Tag Archives: Bajorans

Bajorans, refugees of Star Trek

The Bajorans were first introduced into Star Trek as a species of refugees, their homeworld having been taken over by the reptilian-like Cardassians. What was the Federation, that all-inclusive beneficent civilization in part founded by enlightened human beings seeking to do no harm, doing while the Cardassians were strip-mining the Bajoran homeworld for decades and enslaving its people? Nothing. You see, the Federation has this policy of non-interference (called the Prime Directive) that forbids them from interfering in the affairs of other species, particularly if that species is less-technologically advanced. That seems reasonable, as otherwise we might have situations where we’d be equipping the Mongol warriors of 1000 A.D. with Abrams tanks, grenade launchers, and machine guns.

But in some ways, the Prime Directive seems like the ultimate coward’s way out. As Burke and some others said, “All that is necessary for the triumph of evil is that good men do nothing.” How often have we been guilty of just that? Standing by and letting something we know to be wrong go on? Why? Perhaps because we fear we are ourselves wrong.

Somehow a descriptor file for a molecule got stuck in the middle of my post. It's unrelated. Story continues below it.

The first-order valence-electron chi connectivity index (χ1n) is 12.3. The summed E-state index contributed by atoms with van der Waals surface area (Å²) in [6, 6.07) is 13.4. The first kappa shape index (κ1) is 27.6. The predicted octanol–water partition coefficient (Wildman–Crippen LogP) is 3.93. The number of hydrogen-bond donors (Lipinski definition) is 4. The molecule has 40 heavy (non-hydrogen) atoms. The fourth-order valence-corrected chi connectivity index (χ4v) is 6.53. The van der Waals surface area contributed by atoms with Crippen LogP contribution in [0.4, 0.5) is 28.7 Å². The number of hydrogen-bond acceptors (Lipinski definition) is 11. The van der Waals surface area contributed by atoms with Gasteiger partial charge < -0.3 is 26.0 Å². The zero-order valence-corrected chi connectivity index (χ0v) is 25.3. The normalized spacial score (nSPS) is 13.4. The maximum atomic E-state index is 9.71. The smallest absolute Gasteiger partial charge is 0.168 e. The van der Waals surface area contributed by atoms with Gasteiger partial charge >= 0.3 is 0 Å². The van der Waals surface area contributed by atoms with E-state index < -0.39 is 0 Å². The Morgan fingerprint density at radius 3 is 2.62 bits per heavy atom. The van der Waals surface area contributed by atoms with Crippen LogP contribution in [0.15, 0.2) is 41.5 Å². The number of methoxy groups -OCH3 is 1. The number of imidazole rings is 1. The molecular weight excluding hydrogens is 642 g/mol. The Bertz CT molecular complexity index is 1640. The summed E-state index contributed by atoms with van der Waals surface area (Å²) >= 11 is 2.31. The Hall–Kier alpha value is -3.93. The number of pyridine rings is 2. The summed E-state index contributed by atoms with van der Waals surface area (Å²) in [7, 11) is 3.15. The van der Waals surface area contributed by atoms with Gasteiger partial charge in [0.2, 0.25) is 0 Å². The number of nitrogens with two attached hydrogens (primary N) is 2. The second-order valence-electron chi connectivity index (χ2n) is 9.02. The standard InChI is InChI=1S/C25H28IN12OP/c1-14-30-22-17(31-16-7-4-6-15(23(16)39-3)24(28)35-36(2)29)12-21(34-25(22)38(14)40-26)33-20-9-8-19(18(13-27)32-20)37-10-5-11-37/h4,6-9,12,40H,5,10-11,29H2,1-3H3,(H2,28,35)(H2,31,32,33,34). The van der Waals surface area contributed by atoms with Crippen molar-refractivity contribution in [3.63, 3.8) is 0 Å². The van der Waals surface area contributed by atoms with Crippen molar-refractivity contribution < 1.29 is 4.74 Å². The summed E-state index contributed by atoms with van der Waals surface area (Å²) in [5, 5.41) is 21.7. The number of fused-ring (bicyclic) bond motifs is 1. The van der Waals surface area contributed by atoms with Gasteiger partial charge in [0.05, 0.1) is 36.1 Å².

Below is just one type of ship used by the beleaguered Bajorans.

 

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Hirogen, Holograms, Life, and Faith

Iden, a Bajoran hologram created by the Hirogen.

Another update to the starships page with another Hirogen starship, this time the Hirogen Destroyer. The destroyer was used by Iden in the holographic rebellion against their Hirogen creators.

Star Trek has raised this issue several times, namely, what qualifies as “life”? In the case of Iden and these other holographic creations, is it really life if they are merely acting out their programming? Aren’t we biological creatures also programmed in our own way? Aren’t humans programmed from childhood to believe in certain things and act in certain ways?

An interesting facet of the character Iden is that he was programmed with the Bajoran belief in the Prophets. This begs the question, is his belief any less valid because it was programmed into him? Is religion something that many of us are programmed with? If a child is brought up in one church and knows only of the teachings of that one church, is that one child’s (now an adult) faith any less valid than someone that has discovered a religion as an adult?

So many questions, so few answers.